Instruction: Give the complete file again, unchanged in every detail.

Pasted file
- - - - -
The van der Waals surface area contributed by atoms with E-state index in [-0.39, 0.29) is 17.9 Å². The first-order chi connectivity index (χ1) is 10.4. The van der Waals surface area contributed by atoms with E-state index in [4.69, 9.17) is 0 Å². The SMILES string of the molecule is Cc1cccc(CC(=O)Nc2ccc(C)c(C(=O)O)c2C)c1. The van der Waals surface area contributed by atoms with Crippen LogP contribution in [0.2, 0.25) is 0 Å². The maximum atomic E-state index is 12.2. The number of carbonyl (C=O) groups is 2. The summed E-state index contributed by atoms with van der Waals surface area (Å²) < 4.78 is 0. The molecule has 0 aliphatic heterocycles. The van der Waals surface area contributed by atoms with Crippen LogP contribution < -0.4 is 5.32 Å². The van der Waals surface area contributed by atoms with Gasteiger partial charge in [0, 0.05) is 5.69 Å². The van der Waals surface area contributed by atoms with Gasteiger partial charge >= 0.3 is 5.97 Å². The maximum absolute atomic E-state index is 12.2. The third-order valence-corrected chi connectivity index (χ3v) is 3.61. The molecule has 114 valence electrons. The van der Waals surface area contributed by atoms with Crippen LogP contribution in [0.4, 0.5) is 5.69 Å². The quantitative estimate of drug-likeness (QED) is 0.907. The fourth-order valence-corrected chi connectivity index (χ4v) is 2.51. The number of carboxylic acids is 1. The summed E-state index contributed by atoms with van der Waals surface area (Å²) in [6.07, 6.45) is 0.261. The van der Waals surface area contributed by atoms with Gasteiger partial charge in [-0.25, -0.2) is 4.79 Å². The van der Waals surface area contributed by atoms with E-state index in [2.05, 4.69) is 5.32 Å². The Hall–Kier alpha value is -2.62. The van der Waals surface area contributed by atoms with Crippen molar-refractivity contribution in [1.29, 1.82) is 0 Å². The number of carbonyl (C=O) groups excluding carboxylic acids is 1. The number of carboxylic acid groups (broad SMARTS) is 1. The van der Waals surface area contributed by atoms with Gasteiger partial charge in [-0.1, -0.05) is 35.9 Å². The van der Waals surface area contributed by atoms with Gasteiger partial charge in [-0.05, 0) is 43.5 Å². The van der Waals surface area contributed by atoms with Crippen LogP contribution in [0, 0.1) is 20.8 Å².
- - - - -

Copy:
The van der Waals surface area contributed by atoms with E-state index in [-0.39, 0.29) is 17.9 Å². The first-order chi connectivity index (χ1) is 10.4. The van der Waals surface area contributed by atoms with E-state index in [4.69, 9.17) is 0 Å². The SMILES string of the molecule is Cc1cccc(CC(=O)Nc2ccc(C)c(C(=O)O)c2C)c1. The van der Waals surface area contributed by atoms with Crippen LogP contribution in [0.2, 0.25) is 0 Å². The maximum atomic E-state index is 12.2. The number of carbonyl (C=O) groups is 2. The summed E-state index contributed by atoms with van der Waals surface area (Å²) < 4.78 is 0. The molecule has 0 aliphatic heterocycles. The van der Waals surface area contributed by atoms with Crippen LogP contribution < -0.4 is 5.32 Å². The van der Waals surface area contributed by atoms with Gasteiger partial charge in [0, 0.05) is 5.69 Å². The van der Waals surface area contributed by atoms with Gasteiger partial charge >= 0.3 is 5.97 Å². The maximum absolute atomic E-state index is 12.2. The third-order valence-corrected chi connectivity index (χ3v) is 3.61. The molecule has 114 valence electrons. The van der Waals surface area contributed by atoms with Crippen LogP contribution in [0.4, 0.5) is 5.69 Å². The quantitative estimate of drug-likeness (QED) is 0.907. The fourth-order valence-corrected chi connectivity index (χ4v) is 2.51. The number of carboxylic acids is 1. The summed E-state index contributed by atoms with van der Waals surface area (Å²) in [6.07, 6.45) is 0.261. The van der Waals surface area contributed by atoms with Gasteiger partial charge in [-0.25, -0.2) is 4.79 Å². The van der Waals surface area contributed by atoms with E-state index in [2.05, 4.69) is 5.32 Å². The Hall–Kier alpha value is -2.62. The van der Waals surface area contributed by atoms with Crippen molar-refractivity contribution in [1.29, 1.82) is 0 Å². The number of carbonyl (C=O) groups excluding carboxylic acids is 1. The number of carboxylic acid groups (broad SMARTS) is 1. The van der Waals surface area contributed by atoms with Gasteiger partial charge in [-0.1, -0.05) is 35.9 Å². The van der Waals surface area contributed by atoms with Gasteiger partial charge in [-0.05, 0) is 43.5 Å². The van der Waals surface area contributed by atoms with Crippen LogP contribution in [0, 0.1) is 20.8 Å².